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Editor,—We read with great interest the paper by Nishimori et al(Gut1999;44:259–263) that reported the presence of two cationic trypsinogen gene mutations, the N21I in exon 2 and the R117H in exon 3, in two Japanese families with hereditary pancreatitis. Furthermore, this report showed that these mutations are worldwide and that the defect in cationic trypsinogen is important in the pathogenesis of hereditary pancreatitis. However, these authors questioned whether the N21I mutation could alter the molecular nature of the enzyme dramatically to produce pancreatitis, based on the observation that the first 38 N-terminal amino acids of the secreted cationic trypsinogen containing this mutation are identical to that of the native anionic trypsinogen isoform. This comparison may be important, but any possible functional effect of the mutation should be evaluated in the context of the tertiary structure of the native cationic trypsinogen itself.
The N21I mutation was first identified in two American families with hereditary pancreatitis by Gorry and colleagues1 in 1997; it has now has been shown to be present in three German2and two French3 families. The proposal that N21I also causes disease is strongly supported by the huge body of available research data, the linkage analysis, its perfect segregation with the dominant disease phenotype in several unrelated families with hereditary pancreatitis worldwide, its absence in the control chromosomes, and the previously identified R117H mutation in the same gene.4 5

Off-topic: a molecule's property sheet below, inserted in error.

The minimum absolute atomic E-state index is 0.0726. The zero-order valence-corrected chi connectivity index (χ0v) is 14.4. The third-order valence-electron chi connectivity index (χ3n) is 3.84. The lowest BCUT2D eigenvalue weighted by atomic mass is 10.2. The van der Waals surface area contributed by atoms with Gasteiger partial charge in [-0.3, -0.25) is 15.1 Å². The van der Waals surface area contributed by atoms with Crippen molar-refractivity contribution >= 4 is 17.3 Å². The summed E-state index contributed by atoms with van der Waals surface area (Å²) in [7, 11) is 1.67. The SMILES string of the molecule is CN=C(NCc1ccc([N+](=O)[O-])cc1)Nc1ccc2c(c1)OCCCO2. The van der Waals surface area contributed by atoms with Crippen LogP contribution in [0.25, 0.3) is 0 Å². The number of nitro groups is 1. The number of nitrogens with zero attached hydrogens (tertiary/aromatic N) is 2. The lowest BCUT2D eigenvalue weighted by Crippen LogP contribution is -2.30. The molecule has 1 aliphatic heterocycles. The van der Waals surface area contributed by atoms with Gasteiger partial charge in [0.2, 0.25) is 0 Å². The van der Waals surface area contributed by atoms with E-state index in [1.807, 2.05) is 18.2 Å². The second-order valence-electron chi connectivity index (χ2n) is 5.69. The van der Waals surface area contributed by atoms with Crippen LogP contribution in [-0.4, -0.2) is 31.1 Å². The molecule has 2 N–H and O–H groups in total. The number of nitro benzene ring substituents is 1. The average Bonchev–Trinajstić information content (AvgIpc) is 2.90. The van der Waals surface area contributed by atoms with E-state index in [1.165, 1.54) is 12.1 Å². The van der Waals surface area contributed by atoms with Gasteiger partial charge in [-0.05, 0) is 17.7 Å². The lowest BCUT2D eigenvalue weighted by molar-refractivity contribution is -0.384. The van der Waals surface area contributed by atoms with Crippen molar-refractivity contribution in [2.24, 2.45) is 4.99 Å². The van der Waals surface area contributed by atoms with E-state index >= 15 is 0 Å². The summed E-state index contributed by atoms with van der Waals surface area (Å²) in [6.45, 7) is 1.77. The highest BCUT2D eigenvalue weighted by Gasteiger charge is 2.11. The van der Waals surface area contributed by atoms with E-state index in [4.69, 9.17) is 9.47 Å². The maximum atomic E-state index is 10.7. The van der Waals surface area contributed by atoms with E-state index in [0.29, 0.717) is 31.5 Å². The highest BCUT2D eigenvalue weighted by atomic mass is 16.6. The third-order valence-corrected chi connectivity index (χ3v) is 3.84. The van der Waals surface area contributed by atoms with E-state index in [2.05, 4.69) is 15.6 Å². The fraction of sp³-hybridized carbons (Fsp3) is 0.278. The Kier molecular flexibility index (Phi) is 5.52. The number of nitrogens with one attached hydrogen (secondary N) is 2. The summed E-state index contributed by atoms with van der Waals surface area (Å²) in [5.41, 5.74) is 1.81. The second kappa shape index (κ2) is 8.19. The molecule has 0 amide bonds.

At issue is how to interpret the mutation and, in this regard, it is important to note that the physicochemical characteristics of isoleucine are quite different from those of asparagine. These differences could significantly affect the local conformational structure. Through computer analysis, Nishimori et al predicted that the N21I substitution could change the native turn structure of the flanking region of wild type cationic trypsinogen to sheet structure, on mutant type enzyme. Moreover, the N21 is located on the surface of the molecule and near the R117 site, revealed by the crystallographic structure of trypsin.6 Thus, taking into account of the self destructive model of R117H,4 it is reasonable to predict that the N21I mutation may impair trypsin inactivation through altering the accessibility of trypsin-like enzymes to R117, and/or protecting the adjacent C22-C157 disulphide bond to prolong survival of trypsin after limited hydrolysis.1
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